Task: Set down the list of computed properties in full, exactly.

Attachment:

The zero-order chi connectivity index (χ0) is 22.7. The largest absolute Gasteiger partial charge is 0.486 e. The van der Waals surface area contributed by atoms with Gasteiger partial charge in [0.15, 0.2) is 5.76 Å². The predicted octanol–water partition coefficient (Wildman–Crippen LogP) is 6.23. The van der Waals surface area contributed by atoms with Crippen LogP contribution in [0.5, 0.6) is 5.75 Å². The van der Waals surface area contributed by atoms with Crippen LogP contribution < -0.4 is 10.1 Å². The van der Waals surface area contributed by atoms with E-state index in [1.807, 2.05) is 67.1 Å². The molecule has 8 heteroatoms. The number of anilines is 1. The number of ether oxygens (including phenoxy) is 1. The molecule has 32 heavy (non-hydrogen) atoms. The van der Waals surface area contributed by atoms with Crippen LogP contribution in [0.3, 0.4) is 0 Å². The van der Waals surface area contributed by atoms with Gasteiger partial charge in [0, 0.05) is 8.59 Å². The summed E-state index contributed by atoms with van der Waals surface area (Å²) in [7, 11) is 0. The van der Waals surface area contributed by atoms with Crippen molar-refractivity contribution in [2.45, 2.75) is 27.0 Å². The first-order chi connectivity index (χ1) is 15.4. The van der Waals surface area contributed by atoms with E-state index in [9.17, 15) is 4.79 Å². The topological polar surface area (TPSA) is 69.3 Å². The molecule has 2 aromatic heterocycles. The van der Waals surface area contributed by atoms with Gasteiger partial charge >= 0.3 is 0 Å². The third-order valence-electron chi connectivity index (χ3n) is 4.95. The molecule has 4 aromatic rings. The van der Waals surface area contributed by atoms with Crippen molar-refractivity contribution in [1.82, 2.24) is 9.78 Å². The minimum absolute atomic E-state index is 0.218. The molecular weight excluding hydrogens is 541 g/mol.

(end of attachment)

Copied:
The zero-order chi connectivity index (χ0) is 22.7. The largest absolute Gasteiger partial charge is 0.486 e. The van der Waals surface area contributed by atoms with Gasteiger partial charge in [0.15, 0.2) is 5.76 Å². The predicted octanol–water partition coefficient (Wildman–Crippen LogP) is 6.23. The van der Waals surface area contributed by atoms with Crippen LogP contribution in [0.5, 0.6) is 5.75 Å². The van der Waals surface area contributed by atoms with Crippen LogP contribution < -0.4 is 10.1 Å². The van der Waals surface area contributed by atoms with E-state index in [1.807, 2.05) is 67.1 Å². The molecule has 8 heteroatoms. The number of anilines is 1. The number of ether oxygens (including phenoxy) is 1. The molecule has 32 heavy (non-hydrogen) atoms. The van der Waals surface area contributed by atoms with Crippen LogP contribution in [0.3, 0.4) is 0 Å². The van der Waals surface area contributed by atoms with Gasteiger partial charge in [0, 0.05) is 8.59 Å². The summed E-state index contributed by atoms with van der Waals surface area (Å²) in [7, 11) is 0. The van der Waals surface area contributed by atoms with Crippen molar-refractivity contribution in [2.45, 2.75) is 27.0 Å². The first-order chi connectivity index (χ1) is 15.4. The van der Waals surface area contributed by atoms with E-state index in [9.17, 15) is 4.79 Å². The topological polar surface area (TPSA) is 69.3 Å². The molecule has 2 aromatic heterocycles. The van der Waals surface area contributed by atoms with Gasteiger partial charge >= 0.3 is 0 Å². The third-order valence-electron chi connectivity index (χ3n) is 4.95. The molecule has 4 aromatic rings. The van der Waals surface area contributed by atoms with Crippen molar-refractivity contribution in [1.82, 2.24) is 9.78 Å². The minimum absolute atomic E-state index is 0.218. The molecular weight excluding hydrogens is 541 g/mol.